cried Pippa, bursting into tears. "He
is nothing to me.
"Tell that to whoever is fool enough
to believe you," said Gianni, scorn
fully. -I-
Oh, Gianni, jare we not betrothed?
"That also is a thing of the past.
Old G acomo is right all women are
Gianni strode away and left her.
Pippa stood looking afteY him. "Gia-
como is right in everything," she said
to herself through her tears. "And
all men are fools. Oh, Gianni! Gi-
But whether he heard her piteous
little cry "or not he did not turn, and
Pippa sat down under the vine leaves
and sobbed as if her heart would
break. '
The sun went down, the church bell
rang, the people poured into the last
service, and still Pippa sat sobbing.
Then she heard the voices of the
congregation as they once more came
out of church.
"Gianni is a good man," she said to
herself. "He never misses Benedic
tion. The holy service will have
softened his heart; he will forgive me.
Thou jh Tonino is going to stay here,
it will not matter, for I shall be the one
to go. Gianni and I will be married at
on e, and we win go away m his big
carr ag i to Sestri. After all, we may
be very hap;y yet. I won't put off the
wedding any more, it shall be at once.
I am sure that Gianni wdl see when he
looks at me that I mean to be good
Pippa had. no tears left to shed; -she
dr'ed her eyes and pu-hed back her
curly hair, and walked down to the vil
lage. "
The people were all clustered togeth
er in the piaz.a, but she saw neither
G anni r.or Toaino amo ig them, and
she thought that they a 1 looked at her
rather strangely.
Old Giacomo came, bubbling up to
her.. ,
"Do you want to know where your
two lovers are, my beaut P" he said.
"Well, Tonino, when he came out of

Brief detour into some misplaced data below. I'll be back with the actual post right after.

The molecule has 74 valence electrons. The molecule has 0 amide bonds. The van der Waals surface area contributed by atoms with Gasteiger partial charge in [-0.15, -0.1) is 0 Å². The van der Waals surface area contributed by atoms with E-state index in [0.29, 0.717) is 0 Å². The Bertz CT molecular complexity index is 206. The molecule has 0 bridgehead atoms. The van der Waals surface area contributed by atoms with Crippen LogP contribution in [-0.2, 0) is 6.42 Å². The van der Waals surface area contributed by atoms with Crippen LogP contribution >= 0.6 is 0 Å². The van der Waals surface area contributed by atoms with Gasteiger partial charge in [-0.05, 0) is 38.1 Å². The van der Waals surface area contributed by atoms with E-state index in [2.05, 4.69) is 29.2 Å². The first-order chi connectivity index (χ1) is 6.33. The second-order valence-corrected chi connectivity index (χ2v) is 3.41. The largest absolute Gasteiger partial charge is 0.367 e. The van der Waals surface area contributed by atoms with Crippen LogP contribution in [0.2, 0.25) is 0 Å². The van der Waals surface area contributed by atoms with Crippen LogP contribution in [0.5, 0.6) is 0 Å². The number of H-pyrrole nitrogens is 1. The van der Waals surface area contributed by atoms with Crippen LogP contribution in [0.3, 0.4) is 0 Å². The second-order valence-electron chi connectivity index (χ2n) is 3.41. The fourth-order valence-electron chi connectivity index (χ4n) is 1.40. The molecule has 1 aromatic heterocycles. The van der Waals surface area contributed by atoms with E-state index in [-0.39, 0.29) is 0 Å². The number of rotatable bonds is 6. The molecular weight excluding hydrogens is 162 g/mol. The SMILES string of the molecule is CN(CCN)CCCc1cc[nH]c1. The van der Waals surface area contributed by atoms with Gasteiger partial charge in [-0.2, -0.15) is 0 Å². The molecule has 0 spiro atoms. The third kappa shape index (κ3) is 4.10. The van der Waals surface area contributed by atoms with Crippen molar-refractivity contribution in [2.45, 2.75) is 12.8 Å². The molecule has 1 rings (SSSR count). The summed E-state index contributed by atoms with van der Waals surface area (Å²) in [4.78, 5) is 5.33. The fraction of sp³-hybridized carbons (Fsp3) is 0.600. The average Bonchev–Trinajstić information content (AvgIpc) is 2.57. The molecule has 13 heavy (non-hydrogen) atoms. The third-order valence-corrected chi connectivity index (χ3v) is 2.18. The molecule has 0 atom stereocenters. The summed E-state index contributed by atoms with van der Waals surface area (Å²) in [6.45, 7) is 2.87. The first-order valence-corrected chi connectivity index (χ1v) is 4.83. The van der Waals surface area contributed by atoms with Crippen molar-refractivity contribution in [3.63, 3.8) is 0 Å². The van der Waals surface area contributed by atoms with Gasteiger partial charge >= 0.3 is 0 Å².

church, took his bag of tools (you
know them?) ove; his shoulder, lighted
h's lanie.n, ar:d went off through the
tunnel on his usu.d inspection. He
mast have got some way by this t'me."
"And my Gianni?" cried Pippa,
t rem '-ling. " . . ' ' '
'Gianni had an o ld look on his face.
The ev.l eye has crossed him, perhaps
Who knows?"
"But where is he?" she faltered.
"It is very strange," said Giacomo
"but he also took the way of the t .n
nel. He also must be some way in by
th's time, and"
But Pippa waited to hear no more.
A horrible dread had seized upon her ;
a terror cold as a hand of ice la'dupo
her heart. She uttered a shrill little cr
and sped away toward the mounta
as fast as her feet could c iny her.
"Per Bacco !. there will be m'tscJiiu
said one man to snother. Would
not be best to go after them?"
"I shall tell the Priore," said Mar
ucca, wagging h-'r old head a-- s! -went
off in search of the priest. '
In a few minutes quite a crowd had
gathered round the mouth of the tun
nel. "
Meanwhile Pippa ran on and reached
her destination. The opening looked
fearfully dark and gloomy in the fad
ing light, and she had no lantern with
her; but terror lent her courage; she
never hesitated, but quickly crossing
herself she darted in. '
It was quite dark now. Pippa guid
ed herself ' along the wall; she was
obliged . to move slowly , for several
times she caught her foot against one
of the sleepers and nearly fell. Oh,
how pitch dark it was, and how cold!
She gasped for breath. Now her
hands rapidly passing along the wall
encountered something cold and slimy,
and she tried to fling it off, but it
clung. . ,
"A slug," she thought with a shud
der as she got rid of it at last, never
slackening her steps. All was deally
still she could hear her own panting
breath. Now a sort of pale color be
gan through the blackness, and a
warmer breath of air; she could see
again. The big tunnel opened into a
little gorge not ten feet wide. She
looked up through the rocks almost
like one from the bottom of a well, and
saw the friendly blue sky, then taking
courage, plunged on again into deeper
night than before. V' -
Pippa could feel the darkness, the
cold, breathless- atmosphere; she was
getting into the longest, most unbroken